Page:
The neurobiology and pharmacotherapy of Alzheimer's disease

J Neuropsychiatry Clin Neurosci. Winter 1999;11(1):19-31. doi: 10.1176/jnp.11.1.19.

Abstract

Alzheimer's disease (AD), the most common cause of dementia, has become a major public health concern as our population ages. In recent years, AD has attracted the attention of a wide range of biological disciplines, and substantial progress has been made in understanding the mechanisms of neurodegeneration in AD. Four different genes have now been associated with AD and are providing insights into the pathogenesis of the disease. The roles of beta-amyloid, tau, hormonal changes, inflammation, and oxidative stress in the neurodegeneration of AD are also being delineated. Based on these discoveries, rational therapeutic strategies are developing rapidly. The authors review these and other recent advances in the neurobiology and pharmacotherapy of AD.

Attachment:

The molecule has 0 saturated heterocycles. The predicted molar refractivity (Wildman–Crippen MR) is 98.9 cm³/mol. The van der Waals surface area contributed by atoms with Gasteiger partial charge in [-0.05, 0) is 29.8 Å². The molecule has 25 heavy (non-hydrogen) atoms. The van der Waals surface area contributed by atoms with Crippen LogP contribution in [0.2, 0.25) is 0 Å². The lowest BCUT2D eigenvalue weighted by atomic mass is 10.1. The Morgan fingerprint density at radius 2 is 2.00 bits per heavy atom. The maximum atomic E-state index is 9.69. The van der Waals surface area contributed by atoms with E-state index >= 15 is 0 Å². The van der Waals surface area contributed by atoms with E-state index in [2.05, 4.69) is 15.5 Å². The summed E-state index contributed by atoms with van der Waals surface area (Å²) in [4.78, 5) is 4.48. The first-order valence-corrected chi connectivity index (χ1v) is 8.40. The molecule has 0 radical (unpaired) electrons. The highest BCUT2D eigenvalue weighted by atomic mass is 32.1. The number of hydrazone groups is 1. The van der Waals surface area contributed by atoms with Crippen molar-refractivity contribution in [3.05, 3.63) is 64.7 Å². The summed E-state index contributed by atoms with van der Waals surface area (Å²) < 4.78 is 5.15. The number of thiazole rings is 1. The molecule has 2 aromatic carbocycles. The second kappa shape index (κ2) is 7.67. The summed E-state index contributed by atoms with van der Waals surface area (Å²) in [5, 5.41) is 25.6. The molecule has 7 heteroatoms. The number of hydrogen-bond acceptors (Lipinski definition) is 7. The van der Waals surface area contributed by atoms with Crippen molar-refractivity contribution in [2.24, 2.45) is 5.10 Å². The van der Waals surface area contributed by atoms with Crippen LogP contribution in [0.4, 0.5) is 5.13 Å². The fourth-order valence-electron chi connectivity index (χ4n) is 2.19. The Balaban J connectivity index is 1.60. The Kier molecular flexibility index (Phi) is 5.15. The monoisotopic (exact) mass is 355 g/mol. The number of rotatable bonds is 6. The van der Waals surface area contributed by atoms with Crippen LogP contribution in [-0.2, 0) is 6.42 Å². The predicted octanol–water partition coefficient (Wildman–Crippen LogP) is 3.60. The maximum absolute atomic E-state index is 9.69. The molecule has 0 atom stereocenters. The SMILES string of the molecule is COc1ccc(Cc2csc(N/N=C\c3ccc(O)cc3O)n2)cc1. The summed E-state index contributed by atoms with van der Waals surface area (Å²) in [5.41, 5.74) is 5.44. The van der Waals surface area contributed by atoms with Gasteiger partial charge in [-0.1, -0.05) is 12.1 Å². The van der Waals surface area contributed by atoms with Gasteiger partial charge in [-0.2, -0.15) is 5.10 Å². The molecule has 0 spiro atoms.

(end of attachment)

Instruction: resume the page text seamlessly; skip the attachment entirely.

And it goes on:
Publication types

  • Review

MeSH terms

  • Acetylcholine / metabolism
  • Alzheimer Disease* / drug therapy
  • Alzheimer Disease* / genetics
  • Alzheimer Disease* / metabolism
  • Alzheimer Disease* / pathology
  • Amyloid beta-Peptides / genetics
  • Amyloid beta-Peptides / metabolism
  • Apolipoproteins E / genetics
  • Brain* / metabolism
  • Brain* / pathology
  • Brain* / physiopathology
  • Cholinergic Fibers / physiology
  • Cholinesterase Inhibitors / therapeutic use
  • Chromosomes, Human, Pair 19
  • Estrogens / physiology
  • Humans
  • Inflammation / physiopathology
  • Microtubules / metabolism
  • Models, Neurological
  • Neurofibrillary Tangles / genetics
  • Neurofibrillary Tangles / metabolism
  • Neurofibrillary Tangles / pathology
  • Oxidative Stress / physiology
  • Plaque, Amyloid / genetics
  • Plaque, Amyloid / metabolism
  • Plaque, Amyloid / pathology

Substances

  • Amyloid beta-Peptides
  • Apolipoproteins E
  • Cholinesterase Inhibitors
  • Estrogens
  • Acetylcholine